• 10/30/2018
  • Public Content
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Using the Blocking Technique

An important class of algorithmic changes involves changing the access pattern so that working set fits in cache. By organizing data memory accesses, you can load the cache with a small subset of a much larger data set. The idea is then to work on this block of data in cache. By using/reusing this data in cache we reduce the need to go to memory (memory bandwidth pressure).
Blocking is an optimization technique that can help to avoid memory bandwidth bottlenecks. Blocking enables you to exploit the inherent data reuse available in the application by ensuring that the data remains in cache across multiple uses. You can use the blocking technique on one-, two- or three-dimension spatial data structures. Some iterative applications can benefit from blocking over multiple iterations, which is called temporal blocking, and further mitigate bandwidth bottlenecks, which requires merging some kernels. In terms of code change, blocking typically involves loop splitting. In most application codes, blocking is best performed by parameterization and tuning of the block-factors.
For instance, the code snippet below shows an example of blocking with two loops (
i1
and
i2
) iterating over entire data set. The original code streams through the entire set in the inner loop, and must load the
data[i2]
value from memory in each iteration. Assuming
NUM
is large, and compute is not arithmetic intensive, we have no reuse in cache so this application is memory-bandwidth bound.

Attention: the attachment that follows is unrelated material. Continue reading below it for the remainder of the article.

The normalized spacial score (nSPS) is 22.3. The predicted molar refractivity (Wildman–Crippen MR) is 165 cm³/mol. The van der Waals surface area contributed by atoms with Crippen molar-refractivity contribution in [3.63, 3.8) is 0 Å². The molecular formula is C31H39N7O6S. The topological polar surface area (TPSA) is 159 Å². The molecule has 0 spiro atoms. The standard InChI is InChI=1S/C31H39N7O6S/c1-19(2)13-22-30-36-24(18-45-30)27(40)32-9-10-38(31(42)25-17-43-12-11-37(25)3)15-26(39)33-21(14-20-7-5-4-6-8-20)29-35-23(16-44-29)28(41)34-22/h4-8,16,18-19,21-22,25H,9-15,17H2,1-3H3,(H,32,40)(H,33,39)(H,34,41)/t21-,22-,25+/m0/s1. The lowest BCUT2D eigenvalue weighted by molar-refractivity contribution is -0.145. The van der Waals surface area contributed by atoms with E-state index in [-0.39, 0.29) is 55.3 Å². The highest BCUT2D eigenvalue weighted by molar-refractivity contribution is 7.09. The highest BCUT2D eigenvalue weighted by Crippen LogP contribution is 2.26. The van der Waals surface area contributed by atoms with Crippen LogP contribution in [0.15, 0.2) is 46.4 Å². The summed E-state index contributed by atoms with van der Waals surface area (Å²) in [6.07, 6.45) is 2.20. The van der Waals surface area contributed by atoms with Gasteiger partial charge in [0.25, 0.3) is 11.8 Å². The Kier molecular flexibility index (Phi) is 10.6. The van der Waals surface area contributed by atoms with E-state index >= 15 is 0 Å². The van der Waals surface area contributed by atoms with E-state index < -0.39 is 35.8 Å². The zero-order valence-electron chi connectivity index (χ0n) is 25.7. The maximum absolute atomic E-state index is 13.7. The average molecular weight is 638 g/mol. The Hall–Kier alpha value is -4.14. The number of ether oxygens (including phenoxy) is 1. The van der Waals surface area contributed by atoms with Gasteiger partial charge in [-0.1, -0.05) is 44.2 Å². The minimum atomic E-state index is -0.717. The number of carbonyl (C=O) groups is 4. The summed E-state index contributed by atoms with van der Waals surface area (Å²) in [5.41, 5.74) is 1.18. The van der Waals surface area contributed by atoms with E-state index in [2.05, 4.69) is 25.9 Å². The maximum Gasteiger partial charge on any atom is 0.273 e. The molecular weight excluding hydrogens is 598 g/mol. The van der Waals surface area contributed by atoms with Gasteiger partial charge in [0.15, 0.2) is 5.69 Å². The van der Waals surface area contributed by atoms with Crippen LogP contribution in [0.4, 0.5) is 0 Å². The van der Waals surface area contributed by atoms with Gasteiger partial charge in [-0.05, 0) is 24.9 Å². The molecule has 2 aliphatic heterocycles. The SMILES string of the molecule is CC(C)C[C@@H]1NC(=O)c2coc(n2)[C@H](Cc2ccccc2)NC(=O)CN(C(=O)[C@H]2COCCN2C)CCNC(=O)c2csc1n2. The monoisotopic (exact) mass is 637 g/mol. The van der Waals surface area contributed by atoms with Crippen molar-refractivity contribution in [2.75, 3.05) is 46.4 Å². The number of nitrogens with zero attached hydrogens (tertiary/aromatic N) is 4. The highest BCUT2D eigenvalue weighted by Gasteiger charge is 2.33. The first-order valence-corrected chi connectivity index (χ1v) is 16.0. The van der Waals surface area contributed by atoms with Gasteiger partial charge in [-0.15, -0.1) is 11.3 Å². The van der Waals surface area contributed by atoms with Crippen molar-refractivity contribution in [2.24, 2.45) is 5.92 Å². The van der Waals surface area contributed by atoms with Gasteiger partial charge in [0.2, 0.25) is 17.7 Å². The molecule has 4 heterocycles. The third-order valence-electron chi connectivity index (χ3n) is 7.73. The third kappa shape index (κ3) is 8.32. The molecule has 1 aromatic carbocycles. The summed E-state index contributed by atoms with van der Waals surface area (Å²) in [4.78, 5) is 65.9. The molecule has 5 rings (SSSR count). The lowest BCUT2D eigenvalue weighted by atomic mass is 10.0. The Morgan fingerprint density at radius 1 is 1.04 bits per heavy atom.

The original code without applying the blocking technique appears as follows:
for (i1 = 0; i1 < NUM; i1 ++){           for (i2=0; i2 < NUM; i2++) {                      OUT[i1] += compute(data[i1], data[i2]);           } }
The blocked code below is obtained by splitting the
i2
loop into an outer loop iterating over bodies in multiple of
BLOCK
, and an inner
i22
loop, iterating over elements within the block; and interleaving the
i1
and
i2
loops. This code reuses a set of
BLOCK
i2
values across multiple iterations of the
i1
loop. In case you choose
BLOCK
so that it makes the set of values fit in the L2 cache, the memory traffic is reduced by a factor of the
BLOCK
.
The modified code with use of one-dimensional blocking appears as follows:
for (i2 = 0; i2 < NUM; i2 += BLOCK) {    for (i1=0; i1 < NUM; i1 ++) {                 for (i22=0; i22 < BLOCK; i22 ++) {                     OUT[i1] += compute(data[i1], data[i2 + i22]);                         }            } }
For the more detailed example of tiling, refer to the General Matrix Multiply Sample .

Product and Performance Information

1

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Notice revision #20110804